The summer heat is ON in northwest Georgia! It’s time for hammock camping.
Two weekends ago myself & two other friends met at Red Top Mountain State park camp grounds to do an over nighter.
We wound up with a nice spot. On top of a small hill right next to the lake in a cove. After setting up – we proceeded to be lazy and watch boats on the lake. I did a little swimming.
A few hours after we were there it was evident some storms were coming right at us. We gathered stuff laying around on the picnic table. I threw any clothes in my hammock & pack under tarp.
The winds came in very strong. Once the lightning started we got into my friends car. We were able to watch our camp site from the car that was about 50yards away.
We decided to take a ride to the store till the storm slowed down. My tarp was getting it hard from the winds & rain. I wasn’t sure if when I returned I’d find my gear in the lake or ripped to shreds.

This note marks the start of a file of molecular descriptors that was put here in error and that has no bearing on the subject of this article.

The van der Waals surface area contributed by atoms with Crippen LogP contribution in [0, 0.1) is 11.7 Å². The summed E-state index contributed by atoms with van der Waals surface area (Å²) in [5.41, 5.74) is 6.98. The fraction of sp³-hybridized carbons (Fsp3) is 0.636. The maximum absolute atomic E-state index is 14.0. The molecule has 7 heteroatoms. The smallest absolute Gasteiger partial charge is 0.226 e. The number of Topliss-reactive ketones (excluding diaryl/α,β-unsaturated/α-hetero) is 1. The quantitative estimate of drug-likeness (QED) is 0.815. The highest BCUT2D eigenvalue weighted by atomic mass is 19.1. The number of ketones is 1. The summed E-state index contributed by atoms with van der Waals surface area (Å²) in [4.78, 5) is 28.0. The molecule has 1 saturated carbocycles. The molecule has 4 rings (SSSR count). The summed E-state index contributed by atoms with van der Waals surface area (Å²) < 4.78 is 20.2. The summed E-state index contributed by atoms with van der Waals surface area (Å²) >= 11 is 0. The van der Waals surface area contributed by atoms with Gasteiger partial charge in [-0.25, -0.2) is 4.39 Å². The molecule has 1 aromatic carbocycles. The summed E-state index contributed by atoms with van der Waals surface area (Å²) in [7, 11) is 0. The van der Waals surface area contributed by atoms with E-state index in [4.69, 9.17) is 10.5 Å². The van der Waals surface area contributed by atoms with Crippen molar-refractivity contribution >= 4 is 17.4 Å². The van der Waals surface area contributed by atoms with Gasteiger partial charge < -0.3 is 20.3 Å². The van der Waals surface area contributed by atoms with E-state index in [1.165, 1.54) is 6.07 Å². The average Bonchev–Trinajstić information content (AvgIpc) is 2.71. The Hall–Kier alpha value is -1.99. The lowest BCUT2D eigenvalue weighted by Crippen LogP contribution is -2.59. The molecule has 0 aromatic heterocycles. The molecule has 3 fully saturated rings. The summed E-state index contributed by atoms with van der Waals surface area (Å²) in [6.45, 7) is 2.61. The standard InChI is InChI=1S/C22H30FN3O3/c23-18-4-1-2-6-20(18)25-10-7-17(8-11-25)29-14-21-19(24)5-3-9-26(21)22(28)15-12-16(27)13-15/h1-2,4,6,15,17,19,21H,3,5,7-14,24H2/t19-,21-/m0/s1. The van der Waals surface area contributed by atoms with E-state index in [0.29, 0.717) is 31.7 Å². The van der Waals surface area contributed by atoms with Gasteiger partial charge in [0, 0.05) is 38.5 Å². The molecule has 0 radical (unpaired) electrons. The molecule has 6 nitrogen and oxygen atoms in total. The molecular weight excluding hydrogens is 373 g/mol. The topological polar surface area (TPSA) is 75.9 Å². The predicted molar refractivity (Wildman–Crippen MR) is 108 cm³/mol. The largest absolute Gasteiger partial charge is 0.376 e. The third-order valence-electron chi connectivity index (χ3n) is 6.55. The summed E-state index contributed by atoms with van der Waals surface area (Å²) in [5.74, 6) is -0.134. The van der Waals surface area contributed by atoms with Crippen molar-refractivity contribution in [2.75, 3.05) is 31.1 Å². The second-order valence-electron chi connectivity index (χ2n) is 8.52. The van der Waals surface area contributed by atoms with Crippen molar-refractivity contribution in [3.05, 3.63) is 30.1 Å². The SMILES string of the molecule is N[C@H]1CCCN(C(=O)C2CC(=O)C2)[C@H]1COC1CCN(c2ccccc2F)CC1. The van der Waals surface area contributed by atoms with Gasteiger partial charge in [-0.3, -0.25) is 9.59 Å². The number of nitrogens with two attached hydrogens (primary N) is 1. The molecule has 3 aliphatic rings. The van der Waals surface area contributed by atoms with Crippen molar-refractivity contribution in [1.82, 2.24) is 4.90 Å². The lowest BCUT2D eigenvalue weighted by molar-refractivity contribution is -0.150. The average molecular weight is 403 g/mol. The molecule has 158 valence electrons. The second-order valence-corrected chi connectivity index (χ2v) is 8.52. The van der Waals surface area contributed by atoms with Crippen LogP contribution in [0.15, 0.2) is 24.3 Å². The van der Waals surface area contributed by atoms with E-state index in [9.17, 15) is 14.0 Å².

When we got back to the camp site I looked over at my hammock & it was still there. The tarp was drooping closer to the hammock. As I got closer I noticed the stakes & lines were still holding and when I looked under the tarp – the hammock & everything in it was dry! Needless to say I was a happy camper! :)
This is the first time this gear had taken on these strong winds & that much rain in a short time.
The setup included;
- Warbonnet Outdoors Superfly tarp with built in doors
- Zing-it guy lines
- titanium stakes
- Dutchware tarp flyz attaching tarp ridgeline at each end.
The above is what took the most beating and protected my gear. If it wasn’t for the strength of the Ducth Flyz holding the ridge lines & quality of the Superfly tarp – I’m convinced I would not have had good results in keeping my other gear dry.
- Under the hood was a Warbonnet Blackbird DL
- DIY hammock sock I used for a UQ
- DIY 7oz down sewn through TQ
- Pillow = rain jacket
The attached picture I took with my cell phone after the storms.
Overall I was very pleased with the performance & strength of this gear!